Ángeles del Desierto is an all-volunteer search and rescue group that provides humanitarian assistance to migrants lost in the desert region along the border of Mexico and the United States. Their mission is humanitarian and their main purpose is to save lives. Ángeles del Desierto is based in San Diego and concentrates its rescue and recovery missions along the U.S./Mexico border. The trained volunteers that actively participate in the search and rescue missions risk their lives in the hopes to save a stranger. They venture into the desert to leave food, water and to find missing migrants. The search usually begins with a phone call from a migrant’s family reporting that they have lost contact with a loved one. Surviving the desert temperatures, ankle injuries or abandonment in the desert can be extremely difficult. The emergency assistance they provide of water, bandages and food can mean the difference between life or death. Sometimes too much time has elapsed since a traveling migrant made contact with their family. This often leads to the recovery of a migrant’s body; a life lost in pursuit of the American Dream.
Latina Republic interviewed Miguel Jimenez, an active member of the organization who has been participating in rescue and recovery missions for 9 years. What is it like to go into the depth of the border desert in search of a missing migrant? In the following interview, Miguel Jimenez details the heroic humanitarian work of Ángeles del Desierto.
Latina Republic: How did you discover this group?
In the 80s, after years of sacrifice working as a migrant field worker in the United States, I qualified for US residency through the amnesty program and through my years of labor as an agricultural worker. The process to qualify for residency then was not easy. I carefully collected all the documents required and went to the determining meeting with fear. In those days, if you did not qualify, you were immediately deported. Fortunately, I accomplished a long-time dream, to become a resident and later a citizen of the United States. Once my immigration status was settled, and I had established myself in the United States, I decided to seek volunteer opportunities with organizations that supported migrants along the U.S./Mexico border. This is how I found Ángeles del Desierto.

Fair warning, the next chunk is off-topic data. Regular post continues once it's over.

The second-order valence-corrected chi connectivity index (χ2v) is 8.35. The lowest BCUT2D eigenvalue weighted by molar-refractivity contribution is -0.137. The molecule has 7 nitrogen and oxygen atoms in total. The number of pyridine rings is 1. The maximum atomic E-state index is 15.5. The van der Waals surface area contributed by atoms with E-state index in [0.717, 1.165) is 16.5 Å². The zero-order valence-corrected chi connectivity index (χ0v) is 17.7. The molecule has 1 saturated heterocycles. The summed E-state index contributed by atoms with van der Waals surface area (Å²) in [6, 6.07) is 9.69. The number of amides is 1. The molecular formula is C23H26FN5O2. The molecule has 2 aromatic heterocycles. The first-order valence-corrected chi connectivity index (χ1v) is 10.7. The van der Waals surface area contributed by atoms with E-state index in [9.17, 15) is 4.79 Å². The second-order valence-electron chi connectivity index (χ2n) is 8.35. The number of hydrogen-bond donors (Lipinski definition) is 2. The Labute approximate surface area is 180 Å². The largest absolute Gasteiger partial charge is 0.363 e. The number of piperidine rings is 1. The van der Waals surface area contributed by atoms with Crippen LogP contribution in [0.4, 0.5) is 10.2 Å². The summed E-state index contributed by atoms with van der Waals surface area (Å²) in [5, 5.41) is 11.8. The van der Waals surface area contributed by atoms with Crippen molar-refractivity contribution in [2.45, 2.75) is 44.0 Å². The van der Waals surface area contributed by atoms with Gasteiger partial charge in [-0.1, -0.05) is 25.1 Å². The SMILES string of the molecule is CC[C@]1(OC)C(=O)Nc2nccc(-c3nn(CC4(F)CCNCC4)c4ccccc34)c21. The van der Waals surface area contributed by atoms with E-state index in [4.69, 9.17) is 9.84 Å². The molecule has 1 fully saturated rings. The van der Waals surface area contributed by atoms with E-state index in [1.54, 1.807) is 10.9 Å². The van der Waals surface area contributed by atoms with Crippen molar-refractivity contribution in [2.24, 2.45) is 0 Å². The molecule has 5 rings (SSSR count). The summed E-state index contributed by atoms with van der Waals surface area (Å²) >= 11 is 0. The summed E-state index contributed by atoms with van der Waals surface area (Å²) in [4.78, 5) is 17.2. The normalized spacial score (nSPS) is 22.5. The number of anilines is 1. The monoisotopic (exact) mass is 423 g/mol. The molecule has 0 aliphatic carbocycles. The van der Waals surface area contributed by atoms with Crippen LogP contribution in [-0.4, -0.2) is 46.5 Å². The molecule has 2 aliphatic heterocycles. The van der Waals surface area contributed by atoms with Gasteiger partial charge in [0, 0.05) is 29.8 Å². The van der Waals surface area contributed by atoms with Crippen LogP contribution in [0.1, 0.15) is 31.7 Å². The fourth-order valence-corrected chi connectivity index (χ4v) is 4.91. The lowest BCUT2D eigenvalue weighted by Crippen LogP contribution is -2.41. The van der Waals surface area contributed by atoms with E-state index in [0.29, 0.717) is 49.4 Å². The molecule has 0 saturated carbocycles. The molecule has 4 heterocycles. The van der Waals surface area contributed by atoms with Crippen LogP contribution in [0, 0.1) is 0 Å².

Latina Republic: ¿How did you know this was the right organization for you?
I started looking for volunteering opportunities to fulfill a promise that I had made to myself: to someday be able to help my migrant community. One day, as I was browsing through social networks, I discovered the organization, Ángeles del Desierto. I was intrigued by this organization because other companies had lots of volunteers and almost no Latinos.
Their focus intrigued me. On their website, Ángeles del Desierto asked an urgent question: “Where are the missing Latino migrants?” I was interested, so I called the director to learn more about their work. At the time, he was preparing for a rescue mission in response to the request of a family that had reported two relatives lost in the desert.
It was Mexican Independence Day, September 15, 2009. It was a weekend, and the volunteer group was gearing up to go to work. The director asked me: “Have you looked at our website? Do you know the type of work that we do? This weekend we are delivering food to El Bordo in Tijuana. Have you heard of this place? This is where the deported stay when they have nowhere to go.” The director then offered an invitation to participate: “Come join us, and if you like it, you can decide if it is or isn’t for you.”
I remember I went straight to my closet, and gathered a large pile of clothes I wanted to donate to the refugees. Back then, El Bordo had between 5,000 and 7,000 refugees.
We met the refugees immediately as they crossed the border. We waited at the exit, along with Mexican migration, and offered them food.
This was my first day with Ángeles del Desierto. I participated in this experience and I liked it. We started at around 8:oo pm at night and left at 3:00 a.m. in the morning.